Rep. Rashida Tlaib of Michigan made some remarkable and bizarre claims in a Yahoo News podcast interview last week stating that Arabs living in Palestine after World War II – even they didn’t self-identify as “Palestinian” – were instrumental in the establishment of a Jewish state there. But her remarks were only the tip of the iceberg in a week that saw a significant spike in a seemingly inexorable march toward the legitimization of anti-Semitic/anti-Israel discourse.

Thus, ignoring both Biblical imperative and that Jews living in Palestine came to meet all international criteria for statehood – something Arab Palestinians still have not done – Tlaib said:

There’s kind of a calming feeling, I always tell folks, when I think of the Holocaust, and the tragedy of the Holocaust, and the fact that it was my ancestors, Palestinians, who lost their land and some lost their lives, their livelihood, their human dignity, their existence in many ways, have been wiped out, and some people’s passports –

I mean, just all of it was in the name of trying to create a safe haven for Jews, post the Holocaust, post the tragedy and the horrific persecution of Jews across the world at that time. And I love the fact that it was my ancestors that provided that, right, in many ways, But they did it in a way that took their human dignity away, right, and it was forced on them.


Tlaib also made no mention of the shameful efforts of the wartime leader of her ancestors, Haj Amin al-Husseini, the Grand Mufti of Jerusalem, to goad Hitler into advancing his plans to destroy all Palestinian Jews. Nor does she note that the Arab world, including her “ancestors,” invaded and sought to crush the Jewish state soon after the UN partition plan came into effect.

Of course, Tlaib was trying to make the point that Israel was arbitrarily established solely as a Holocaust guilt-offering by an embarrassed gentile world at the expense of her hapless ancestors. She thus dismissed the millennia-long connection Jews have had with Palestine and means to say that the Jewish state is an illegitimate intrusion on the right of others.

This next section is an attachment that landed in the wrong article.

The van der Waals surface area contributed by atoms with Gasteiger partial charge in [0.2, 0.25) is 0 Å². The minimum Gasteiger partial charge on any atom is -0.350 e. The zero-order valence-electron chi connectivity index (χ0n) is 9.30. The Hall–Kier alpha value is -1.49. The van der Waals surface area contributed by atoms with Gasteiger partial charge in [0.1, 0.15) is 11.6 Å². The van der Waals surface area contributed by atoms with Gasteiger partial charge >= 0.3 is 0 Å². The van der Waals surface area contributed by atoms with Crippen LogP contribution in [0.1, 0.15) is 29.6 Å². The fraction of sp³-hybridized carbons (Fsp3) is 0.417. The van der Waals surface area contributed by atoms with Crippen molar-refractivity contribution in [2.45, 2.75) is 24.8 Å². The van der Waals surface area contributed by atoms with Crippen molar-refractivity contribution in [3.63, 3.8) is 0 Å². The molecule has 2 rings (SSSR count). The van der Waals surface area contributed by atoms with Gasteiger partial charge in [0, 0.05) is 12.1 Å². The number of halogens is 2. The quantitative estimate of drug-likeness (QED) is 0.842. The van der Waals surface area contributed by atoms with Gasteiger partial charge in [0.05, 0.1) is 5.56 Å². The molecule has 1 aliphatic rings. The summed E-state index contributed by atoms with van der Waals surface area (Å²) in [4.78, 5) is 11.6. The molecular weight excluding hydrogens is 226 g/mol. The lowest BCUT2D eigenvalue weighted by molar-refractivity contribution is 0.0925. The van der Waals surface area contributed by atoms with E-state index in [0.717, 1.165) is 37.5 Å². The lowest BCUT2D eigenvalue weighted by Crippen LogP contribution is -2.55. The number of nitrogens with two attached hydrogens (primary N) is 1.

Tlaib’s disjointed syntax reveals, we think, that even she has trouble expressing her thesis with a straight face, as it were. Indeed, she surely cannot really believe in what she said. And we are concerned that officials like her seem destined to draw increasing support for their efforts to delegitimize Israel from growing numbers of a newly emerging Democratic Party that leans precipitously leftward.

But we are also concerned with the here and now, as Democratic House leaders Speaker Nancy Pelosi and Majority Leader Steny Hoyer issued statements rallying behind her. After Republicans called her out for her gross misrepresentation of history – and of her obvious contrivance to suggest sympathy in the odd choice of the phrase “calming effect” in the context of the Holocaust – both leaders lamely opined that her critics were taking her words out of context, of course never pointing out how.

To be sure, we are confident that both Pelosi and Hoyer are nowhere in sync with Tlaib and her cohorts when it comes to Israel and the Jewish community. But this is a time when such obvious and incendiary misrepresentations as Tlaib’s call for rebuke from those in a position to make a difference.

Pelosi invited an imam with a history of virulent anti-Zionism – who claimed that Israel controls American foreign policy, who supports BDS, compared Israel to the Nazis, accused Israel of being a terror regime, called for a Palestinian intifada and supported the Muslim brotherhood – to give the invocation at a recent session of the House of Representatives.

Former CIA spy Valerie Plame Wilson is considering a run for the United State Senate despite reportedly tweeting links to anti-Semitic articles, including “American Jews Are Driving America’s Wars” and another called “The Dancing Israelis” that insinuated that the Mossad was involved in the 9/11 attacks.

The Associated Press has reported that an e-commerce site was forced to stop selling skirts, tote bags and other merchandise printed with photos of the Auschwitz concentration camp.

And of course, in recent months, news reports about attacks on Jews in Boro Park and Williamsburg seem the rule rather than the exception.

The dynamic is plain. Attacks on Jews and things Jewish are becoming less and less alarming by more and more people. It is time for those who seek our electoral support to step up and lose that support.